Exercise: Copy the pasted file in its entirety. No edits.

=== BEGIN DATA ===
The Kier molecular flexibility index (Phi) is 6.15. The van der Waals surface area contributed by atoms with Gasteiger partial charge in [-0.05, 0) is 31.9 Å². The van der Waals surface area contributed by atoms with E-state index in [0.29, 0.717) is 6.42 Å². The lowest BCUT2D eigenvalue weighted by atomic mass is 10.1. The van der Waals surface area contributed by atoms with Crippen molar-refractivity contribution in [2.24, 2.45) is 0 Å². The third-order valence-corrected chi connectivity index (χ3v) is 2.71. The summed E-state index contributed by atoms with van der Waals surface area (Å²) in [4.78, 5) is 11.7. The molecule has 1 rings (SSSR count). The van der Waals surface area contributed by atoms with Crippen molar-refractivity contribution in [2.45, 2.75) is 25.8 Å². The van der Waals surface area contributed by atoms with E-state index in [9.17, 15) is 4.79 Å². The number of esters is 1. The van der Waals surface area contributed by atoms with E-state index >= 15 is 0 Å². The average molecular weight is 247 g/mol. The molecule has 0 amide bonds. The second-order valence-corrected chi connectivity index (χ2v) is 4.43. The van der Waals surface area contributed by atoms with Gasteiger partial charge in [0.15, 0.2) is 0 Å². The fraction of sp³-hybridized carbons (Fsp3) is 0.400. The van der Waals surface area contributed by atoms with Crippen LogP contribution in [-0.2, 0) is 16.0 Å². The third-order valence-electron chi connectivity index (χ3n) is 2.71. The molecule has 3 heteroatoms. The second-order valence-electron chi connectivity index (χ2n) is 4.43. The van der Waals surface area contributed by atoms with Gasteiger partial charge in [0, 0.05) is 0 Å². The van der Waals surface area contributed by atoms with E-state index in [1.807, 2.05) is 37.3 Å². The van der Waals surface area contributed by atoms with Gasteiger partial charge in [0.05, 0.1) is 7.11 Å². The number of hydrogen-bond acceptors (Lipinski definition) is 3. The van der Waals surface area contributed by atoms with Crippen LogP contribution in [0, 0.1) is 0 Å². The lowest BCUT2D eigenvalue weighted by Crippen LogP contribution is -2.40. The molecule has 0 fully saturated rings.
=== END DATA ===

The Kier molecular flexibility index (Phi) is 6.15. The van der Waals surface area contributed by atoms with Gasteiger partial charge in [-0.05, 0) is 31.9 Å². The van der Waals surface area contributed by atoms with E-state index in [0.29, 0.717) is 6.42 Å². The lowest BCUT2D eigenvalue weighted by atomic mass is 10.1. The van der Waals surface area contributed by atoms with Crippen molar-refractivity contribution in [2.24, 2.45) is 0 Å². The third-order valence-corrected chi connectivity index (χ3v) is 2.71. The summed E-state index contributed by atoms with van der Waals surface area (Å²) in [4.78, 5) is 11.7. The molecule has 1 rings (SSSR count). The van der Waals surface area contributed by atoms with Crippen molar-refractivity contribution in [2.45, 2.75) is 25.8 Å². The van der Waals surface area contributed by atoms with E-state index in [9.17, 15) is 4.79 Å². The number of esters is 1. The van der Waals surface area contributed by atoms with E-state index >= 15 is 0 Å². The average molecular weight is 247 g/mol. The molecule has 0 amide bonds. The second-order valence-corrected chi connectivity index (χ2v) is 4.43. The van der Waals surface area contributed by atoms with Gasteiger partial charge in [0.15, 0.2) is 0 Å². The fraction of sp³-hybridized carbons (Fsp3) is 0.400. The van der Waals surface area contributed by atoms with Crippen LogP contribution in [-0.2, 0) is 16.0 Å². The third-order valence-electron chi connectivity index (χ3n) is 2.71. The molecule has 3 heteroatoms. The second-order valence-electron chi connectivity index (χ2n) is 4.43. The van der Waals surface area contributed by atoms with Gasteiger partial charge in [0, 0.05) is 0 Å². The van der Waals surface area contributed by atoms with E-state index in [1.807, 2.05) is 37.3 Å². The van der Waals surface area contributed by atoms with Gasteiger partial charge in [0.05, 0.1) is 7.11 Å². The number of hydrogen-bond acceptors (Lipinski definition) is 3. The van der Waals surface area contributed by atoms with Crippen LogP contribution in [0, 0.1) is 0 Å². The lowest BCUT2D eigenvalue weighted by Crippen LogP contribution is -2.40. The molecule has 0 fully saturated rings.